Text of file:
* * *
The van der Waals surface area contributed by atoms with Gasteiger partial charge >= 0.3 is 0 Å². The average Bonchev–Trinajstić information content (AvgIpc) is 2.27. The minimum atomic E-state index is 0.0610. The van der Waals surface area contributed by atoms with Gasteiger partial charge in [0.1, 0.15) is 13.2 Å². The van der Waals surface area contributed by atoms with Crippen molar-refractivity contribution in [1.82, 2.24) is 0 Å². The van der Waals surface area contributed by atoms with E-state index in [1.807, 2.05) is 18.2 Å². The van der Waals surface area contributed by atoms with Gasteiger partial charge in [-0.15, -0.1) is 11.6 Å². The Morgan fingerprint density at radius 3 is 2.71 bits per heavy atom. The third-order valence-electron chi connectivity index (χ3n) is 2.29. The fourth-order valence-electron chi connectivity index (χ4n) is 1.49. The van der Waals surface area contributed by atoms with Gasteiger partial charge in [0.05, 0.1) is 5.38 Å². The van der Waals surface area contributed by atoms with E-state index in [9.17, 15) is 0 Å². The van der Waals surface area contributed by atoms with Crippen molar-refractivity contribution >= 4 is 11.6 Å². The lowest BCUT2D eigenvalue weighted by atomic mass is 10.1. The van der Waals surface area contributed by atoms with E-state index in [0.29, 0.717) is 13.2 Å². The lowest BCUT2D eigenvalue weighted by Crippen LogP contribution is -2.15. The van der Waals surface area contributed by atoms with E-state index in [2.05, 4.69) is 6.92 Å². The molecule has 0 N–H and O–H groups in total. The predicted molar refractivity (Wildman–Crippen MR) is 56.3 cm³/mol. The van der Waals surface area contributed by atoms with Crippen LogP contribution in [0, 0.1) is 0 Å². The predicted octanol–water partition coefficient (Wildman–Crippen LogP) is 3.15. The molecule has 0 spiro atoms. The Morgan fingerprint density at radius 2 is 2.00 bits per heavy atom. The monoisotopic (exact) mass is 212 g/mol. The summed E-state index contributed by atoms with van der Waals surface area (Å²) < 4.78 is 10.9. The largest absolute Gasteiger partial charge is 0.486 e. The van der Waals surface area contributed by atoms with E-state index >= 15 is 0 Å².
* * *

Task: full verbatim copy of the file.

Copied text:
The van der Waals surface area contributed by atoms with Gasteiger partial charge >= 0.3 is 0 Å². The average Bonchev–Trinajstić information content (AvgIpc) is 2.27. The minimum atomic E-state index is 0.0610. The van der Waals surface area contributed by atoms with Gasteiger partial charge in [0.1, 0.15) is 13.2 Å². The van der Waals surface area contributed by atoms with Crippen molar-refractivity contribution in [1.82, 2.24) is 0 Å². The van der Waals surface area contributed by atoms with E-state index in [1.807, 2.05) is 18.2 Å². The van der Waals surface area contributed by atoms with Gasteiger partial charge in [-0.15, -0.1) is 11.6 Å². The Morgan fingerprint density at radius 3 is 2.71 bits per heavy atom. The third-order valence-electron chi connectivity index (χ3n) is 2.29. The fourth-order valence-electron chi connectivity index (χ4n) is 1.49. The van der Waals surface area contributed by atoms with Gasteiger partial charge in [0.05, 0.1) is 5.38 Å². The van der Waals surface area contributed by atoms with E-state index in [9.17, 15) is 0 Å². The van der Waals surface area contributed by atoms with Crippen molar-refractivity contribution >= 4 is 11.6 Å². The lowest BCUT2D eigenvalue weighted by atomic mass is 10.1. The van der Waals surface area contributed by atoms with E-state index in [0.29, 0.717) is 13.2 Å². The lowest BCUT2D eigenvalue weighted by Crippen LogP contribution is -2.15. The van der Waals surface area contributed by atoms with E-state index in [2.05, 4.69) is 6.92 Å². The molecule has 0 N–H and O–H groups in total. The predicted molar refractivity (Wildman–Crippen MR) is 56.3 cm³/mol. The van der Waals surface area contributed by atoms with Crippen LogP contribution in [0, 0.1) is 0 Å². The predicted octanol–water partition coefficient (Wildman–Crippen LogP) is 3.15. The molecule has 0 spiro atoms. The Morgan fingerprint density at radius 2 is 2.00 bits per heavy atom. The monoisotopic (exact) mass is 212 g/mol. The summed E-state index contributed by atoms with van der Waals surface area (Å²) < 4.78 is 10.9. The largest absolute Gasteiger partial charge is 0.486 e. The van der Waals surface area contributed by atoms with E-state index >= 15 is 0 Å².